tl;dr: Dan Luu has a detailed post where he tracks in detail past predictions and argues that contra Karnofsky, Arb, etc, the track record of futurists is overall quite bad. Relevantly to this audience, he further argues that this is evidence against the validity of current longtermist efforts in long-range predictions.
(I have not finished reading the post).
I've been reading a lot of predictions from people who are looking to understand what problems humanity will face 10-50 years out (and sometimes longer) in order to work in areas that will be instrumental for the future and wondering how accurate these predictions of the future are. The timeframe of predictions that are so far out means that only a tiny fraction of people making those kinds of predictions today have a track record so, if we want to evaluate which predictions are plausible, we need to look at something other than track record.
The idea behind the approach of this post was to look at predictions from an independently chosen set of predictors (Wikipedia's list of well-known futurists1) whose predictions are old enough to evaluate in order to understand which prediction techniques worked and which ones didn't work, allowing us to then (mostly in a future post) evaluate the plausibility of predictions that use similar methodologies.
Unfortunately, every single predictor from the independently chosen set had a poor record and, on spot checking some predictions from other futurists, it appears that futurists often have a fairly poor track record of predictions so, in order to contrast techniques that worked with techniques that I didn't, I sourced predictors that have a decent track record from my memory, an non-independent source which introduces quite a few potential biases.
Something that gives me more confidence than I'd otherwise have is that I avoided reading independent evaluations of prediction methodologies until after I did the evaluations for this post and wrote 98% of the post and, on reading other people's evaluations, I found that I generally agreed with Tetlock's "Superforecasting" on what worked and what didn't work despite using a wildly different data set.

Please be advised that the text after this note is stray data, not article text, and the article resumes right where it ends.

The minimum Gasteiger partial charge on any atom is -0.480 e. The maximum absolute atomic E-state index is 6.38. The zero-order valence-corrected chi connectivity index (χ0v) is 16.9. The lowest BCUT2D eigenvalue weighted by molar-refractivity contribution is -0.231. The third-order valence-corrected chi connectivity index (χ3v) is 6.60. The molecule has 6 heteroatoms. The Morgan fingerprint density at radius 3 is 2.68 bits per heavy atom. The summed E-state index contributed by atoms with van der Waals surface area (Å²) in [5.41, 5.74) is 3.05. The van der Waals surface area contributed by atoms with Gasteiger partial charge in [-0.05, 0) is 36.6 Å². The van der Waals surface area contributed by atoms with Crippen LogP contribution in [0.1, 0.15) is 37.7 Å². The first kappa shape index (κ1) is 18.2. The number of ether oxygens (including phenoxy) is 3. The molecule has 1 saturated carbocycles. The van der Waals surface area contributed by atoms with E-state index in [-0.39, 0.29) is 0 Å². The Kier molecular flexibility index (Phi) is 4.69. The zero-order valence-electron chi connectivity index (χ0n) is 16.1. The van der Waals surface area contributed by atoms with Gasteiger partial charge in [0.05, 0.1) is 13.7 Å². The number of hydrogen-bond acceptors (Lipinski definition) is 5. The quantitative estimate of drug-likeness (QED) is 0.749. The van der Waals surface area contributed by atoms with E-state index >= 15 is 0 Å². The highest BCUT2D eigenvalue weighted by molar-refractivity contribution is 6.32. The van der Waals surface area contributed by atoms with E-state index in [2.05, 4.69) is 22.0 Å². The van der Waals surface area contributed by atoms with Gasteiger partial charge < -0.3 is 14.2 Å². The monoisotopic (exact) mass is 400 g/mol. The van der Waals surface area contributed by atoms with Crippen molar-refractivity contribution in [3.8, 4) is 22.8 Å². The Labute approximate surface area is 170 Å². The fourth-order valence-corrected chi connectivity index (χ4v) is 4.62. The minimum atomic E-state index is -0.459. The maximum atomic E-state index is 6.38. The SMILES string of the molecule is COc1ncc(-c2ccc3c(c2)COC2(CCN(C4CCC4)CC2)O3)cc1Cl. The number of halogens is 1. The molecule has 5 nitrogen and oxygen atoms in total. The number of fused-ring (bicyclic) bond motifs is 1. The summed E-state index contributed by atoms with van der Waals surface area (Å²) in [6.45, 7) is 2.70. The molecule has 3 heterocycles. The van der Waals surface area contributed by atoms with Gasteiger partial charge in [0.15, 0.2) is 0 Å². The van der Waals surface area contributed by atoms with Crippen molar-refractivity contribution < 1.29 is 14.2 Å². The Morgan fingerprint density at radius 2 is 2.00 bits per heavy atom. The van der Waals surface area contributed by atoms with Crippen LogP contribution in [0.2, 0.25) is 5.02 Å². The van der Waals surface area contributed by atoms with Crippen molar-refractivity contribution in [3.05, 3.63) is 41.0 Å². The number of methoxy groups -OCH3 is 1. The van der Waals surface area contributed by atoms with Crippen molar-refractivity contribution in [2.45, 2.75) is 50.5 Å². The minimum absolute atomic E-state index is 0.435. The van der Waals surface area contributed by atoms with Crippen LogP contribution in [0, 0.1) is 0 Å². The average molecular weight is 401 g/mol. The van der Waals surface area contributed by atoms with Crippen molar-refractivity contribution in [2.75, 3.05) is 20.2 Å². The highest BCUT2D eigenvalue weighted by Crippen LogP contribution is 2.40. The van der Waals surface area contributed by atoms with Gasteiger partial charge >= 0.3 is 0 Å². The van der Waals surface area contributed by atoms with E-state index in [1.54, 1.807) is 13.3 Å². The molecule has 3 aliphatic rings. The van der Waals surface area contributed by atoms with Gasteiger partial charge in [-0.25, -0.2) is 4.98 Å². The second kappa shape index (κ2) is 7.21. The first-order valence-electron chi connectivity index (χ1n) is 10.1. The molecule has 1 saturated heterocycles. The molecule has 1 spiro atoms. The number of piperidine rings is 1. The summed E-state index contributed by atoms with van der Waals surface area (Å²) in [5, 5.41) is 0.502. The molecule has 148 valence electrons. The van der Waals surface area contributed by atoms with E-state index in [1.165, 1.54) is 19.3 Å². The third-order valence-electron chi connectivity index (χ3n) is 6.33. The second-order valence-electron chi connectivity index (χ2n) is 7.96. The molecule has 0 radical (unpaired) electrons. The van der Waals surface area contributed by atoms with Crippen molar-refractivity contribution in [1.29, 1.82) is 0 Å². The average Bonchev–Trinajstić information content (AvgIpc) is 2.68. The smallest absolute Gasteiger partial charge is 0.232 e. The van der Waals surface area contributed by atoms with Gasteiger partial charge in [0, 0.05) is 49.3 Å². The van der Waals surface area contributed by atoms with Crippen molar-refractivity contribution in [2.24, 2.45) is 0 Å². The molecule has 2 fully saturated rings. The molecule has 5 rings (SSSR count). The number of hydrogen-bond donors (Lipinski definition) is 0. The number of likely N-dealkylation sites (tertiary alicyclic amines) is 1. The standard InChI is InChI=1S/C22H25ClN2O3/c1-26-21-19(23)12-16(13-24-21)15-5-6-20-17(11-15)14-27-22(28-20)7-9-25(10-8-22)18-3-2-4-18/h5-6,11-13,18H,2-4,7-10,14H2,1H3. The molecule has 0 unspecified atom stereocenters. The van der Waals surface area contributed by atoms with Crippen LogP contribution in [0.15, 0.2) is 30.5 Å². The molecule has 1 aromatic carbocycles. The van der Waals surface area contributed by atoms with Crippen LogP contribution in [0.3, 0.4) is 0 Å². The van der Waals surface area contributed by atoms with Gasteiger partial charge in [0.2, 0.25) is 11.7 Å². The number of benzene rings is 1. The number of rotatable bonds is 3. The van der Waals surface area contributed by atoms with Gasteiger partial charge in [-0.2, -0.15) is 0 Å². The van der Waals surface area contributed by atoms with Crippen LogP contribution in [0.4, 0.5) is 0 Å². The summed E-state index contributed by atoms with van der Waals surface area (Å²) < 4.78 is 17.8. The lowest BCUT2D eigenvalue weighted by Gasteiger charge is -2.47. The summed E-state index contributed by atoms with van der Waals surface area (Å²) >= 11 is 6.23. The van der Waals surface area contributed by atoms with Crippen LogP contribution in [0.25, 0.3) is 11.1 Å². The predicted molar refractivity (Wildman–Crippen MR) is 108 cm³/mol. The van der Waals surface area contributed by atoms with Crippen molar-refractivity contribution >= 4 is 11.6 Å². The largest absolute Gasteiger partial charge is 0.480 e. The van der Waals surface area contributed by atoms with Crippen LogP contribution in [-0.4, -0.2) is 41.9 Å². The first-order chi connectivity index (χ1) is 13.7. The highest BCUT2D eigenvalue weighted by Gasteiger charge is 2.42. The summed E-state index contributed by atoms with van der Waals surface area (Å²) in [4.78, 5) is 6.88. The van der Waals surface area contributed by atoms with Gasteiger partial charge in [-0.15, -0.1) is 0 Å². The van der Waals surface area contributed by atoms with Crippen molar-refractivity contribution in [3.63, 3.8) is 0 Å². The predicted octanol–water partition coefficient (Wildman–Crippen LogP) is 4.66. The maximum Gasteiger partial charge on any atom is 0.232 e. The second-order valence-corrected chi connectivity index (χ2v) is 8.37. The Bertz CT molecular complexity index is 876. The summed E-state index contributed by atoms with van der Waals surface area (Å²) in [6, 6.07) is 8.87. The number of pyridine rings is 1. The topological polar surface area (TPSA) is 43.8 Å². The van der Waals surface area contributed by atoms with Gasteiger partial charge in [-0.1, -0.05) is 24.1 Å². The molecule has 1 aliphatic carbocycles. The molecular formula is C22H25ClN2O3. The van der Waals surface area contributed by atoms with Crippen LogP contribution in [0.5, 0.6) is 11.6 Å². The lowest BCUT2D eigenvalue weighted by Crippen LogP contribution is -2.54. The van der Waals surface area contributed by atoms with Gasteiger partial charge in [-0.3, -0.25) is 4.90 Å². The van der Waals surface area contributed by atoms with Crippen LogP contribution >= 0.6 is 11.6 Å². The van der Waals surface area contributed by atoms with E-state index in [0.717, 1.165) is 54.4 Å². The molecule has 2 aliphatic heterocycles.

In particular, people who were into "big ideas" who use a few big hammers on every prediction combined with a cocktail party idea level of understanding of the particular subject to explain why a prediction about the subject would fall to the big hammer generally fared poorly, whether or not their favored big ideas were correct. Some examples of "big ideas" would be "environmental doomsday is coming and hyperconservation will pervade everything", "economic growth will create near-infinite wealth (soon)", "Moore's law is supremely important", "quantum mechanics is supremely important", etc. Another common trait of poor predictors is lack of anything resembling serious evaluation of past predictive errors, making improving their intuition or methods impossible (unless they do so in secret). Instead, poor predictors often pick a few predictions that were accurate or at least vaguely sounded similar to an accurate prediction and use those to sell their next generation of predictions to others.
By contrast, people who had (relatively) accurate predictions had a deep understanding of the problem and also tended to have a record of learning lessons from past predictive errors. Due to the differences in the data sets between this post and Tetlock's work, the details are quite different here. The predictors that I found to be relatively accurate had deep domain knowledge and, implicitly, had access to a huge amount of information that they filtered effectively in order to make good predictions. Tetlock was studying people who made predictions about a wide variety of areas that were, in general, outside of their areas of expertise, so what Tetlock found was that people really dug into the data and deeply understood the limitations of the data, which allowed them to make relatively accurate predictions. But, although the details of how people operated are different, at a high-level, the approach of really digging into specific knowledge was the same.